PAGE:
His assistant Ivan played by Russian Evgeny Stychkin is well done but I had a small problem with his telling of the story to the children. The children do not speak English and Ivan speaks a few words in Greek to them and then translates himself and continues in English. It is a minor but avoidable annoyance.
The Argentine-Spanish Juan Diego Botto plays Lefentarios, a mysterious Greek who seems to be working for other countries but we know instinctively that he is a patriot fighting for the liberation of Greece. The dapper Botto is excellent in the role.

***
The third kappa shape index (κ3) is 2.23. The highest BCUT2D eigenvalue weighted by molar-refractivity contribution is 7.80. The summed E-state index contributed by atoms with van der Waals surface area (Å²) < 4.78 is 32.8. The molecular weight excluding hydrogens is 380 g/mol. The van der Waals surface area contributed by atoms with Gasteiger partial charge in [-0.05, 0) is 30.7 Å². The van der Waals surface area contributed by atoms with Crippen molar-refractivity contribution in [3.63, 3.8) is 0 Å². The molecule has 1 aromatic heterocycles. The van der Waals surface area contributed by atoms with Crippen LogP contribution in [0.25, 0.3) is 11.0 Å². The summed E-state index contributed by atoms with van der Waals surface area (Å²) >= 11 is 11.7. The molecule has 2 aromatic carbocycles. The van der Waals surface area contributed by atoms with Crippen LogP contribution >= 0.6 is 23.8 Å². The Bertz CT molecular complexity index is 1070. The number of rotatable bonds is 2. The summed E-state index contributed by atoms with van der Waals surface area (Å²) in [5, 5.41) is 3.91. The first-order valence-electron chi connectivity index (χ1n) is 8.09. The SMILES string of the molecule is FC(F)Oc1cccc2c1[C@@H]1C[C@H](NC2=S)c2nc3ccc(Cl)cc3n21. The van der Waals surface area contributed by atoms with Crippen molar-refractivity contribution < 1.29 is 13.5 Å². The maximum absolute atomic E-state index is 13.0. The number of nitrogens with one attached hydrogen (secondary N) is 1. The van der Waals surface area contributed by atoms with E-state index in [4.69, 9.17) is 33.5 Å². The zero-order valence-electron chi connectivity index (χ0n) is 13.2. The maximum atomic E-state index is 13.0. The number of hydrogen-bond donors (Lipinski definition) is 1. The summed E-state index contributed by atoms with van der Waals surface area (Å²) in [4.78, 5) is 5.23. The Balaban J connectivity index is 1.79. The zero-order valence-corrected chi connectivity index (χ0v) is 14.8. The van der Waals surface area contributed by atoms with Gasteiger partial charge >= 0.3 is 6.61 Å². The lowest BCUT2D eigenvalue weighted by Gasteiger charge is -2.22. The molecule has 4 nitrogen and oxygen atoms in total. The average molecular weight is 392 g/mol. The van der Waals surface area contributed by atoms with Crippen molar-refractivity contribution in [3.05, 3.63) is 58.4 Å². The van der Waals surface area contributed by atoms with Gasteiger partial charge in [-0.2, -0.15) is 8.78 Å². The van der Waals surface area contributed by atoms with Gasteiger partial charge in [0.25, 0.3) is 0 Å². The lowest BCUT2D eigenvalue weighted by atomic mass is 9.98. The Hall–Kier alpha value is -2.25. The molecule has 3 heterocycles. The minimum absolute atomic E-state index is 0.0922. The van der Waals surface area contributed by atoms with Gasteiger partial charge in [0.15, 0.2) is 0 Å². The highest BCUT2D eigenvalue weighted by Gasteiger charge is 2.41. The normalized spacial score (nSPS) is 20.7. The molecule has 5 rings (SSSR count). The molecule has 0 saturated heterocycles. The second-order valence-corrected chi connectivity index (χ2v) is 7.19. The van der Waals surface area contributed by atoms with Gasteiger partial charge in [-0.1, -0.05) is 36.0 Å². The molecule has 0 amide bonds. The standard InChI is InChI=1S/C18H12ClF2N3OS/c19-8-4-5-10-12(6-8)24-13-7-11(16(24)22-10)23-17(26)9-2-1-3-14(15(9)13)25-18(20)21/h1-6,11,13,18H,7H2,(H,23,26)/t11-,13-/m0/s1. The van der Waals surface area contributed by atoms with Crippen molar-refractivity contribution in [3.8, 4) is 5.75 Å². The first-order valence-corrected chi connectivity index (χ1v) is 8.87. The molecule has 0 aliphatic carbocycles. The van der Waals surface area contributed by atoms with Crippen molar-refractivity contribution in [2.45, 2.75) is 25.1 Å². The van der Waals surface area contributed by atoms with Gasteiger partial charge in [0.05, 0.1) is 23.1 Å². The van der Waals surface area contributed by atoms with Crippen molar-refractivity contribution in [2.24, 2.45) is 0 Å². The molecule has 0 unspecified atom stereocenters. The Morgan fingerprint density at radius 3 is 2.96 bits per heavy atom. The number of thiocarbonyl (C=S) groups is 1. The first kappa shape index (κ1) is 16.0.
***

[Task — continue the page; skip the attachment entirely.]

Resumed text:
Catherine Deneuve brings star power and elegance to the role of Catherine the Great. The German princess who became Empress of Russia speaks with a French accent.
John Cleese as McCormick sits behind his desk listening to the story of Varvakis and makes wry remarks. He is good but one wishes greater use could have been made of him.
The cinematography of Aris Stavrou and the Production Design of Nikos Petropoulos are quite stunning. From broad shots of the Aegean, to the court and bordellos of St. Petersburg to the battle scenes on the Acropolis, the film is a delight on the eyes.
Minos Matsas’ music is gorgeous and fitting.
The marriage of philosophy and adventure is not always easy to maintain. Throw in politics, love and infidelity and you have a rich mixture of ingredients fighting for prominence.
Smaragdis is largely successful in keeping all the elements afloat and reasonably balanced in a film that is worth seeing and pondering.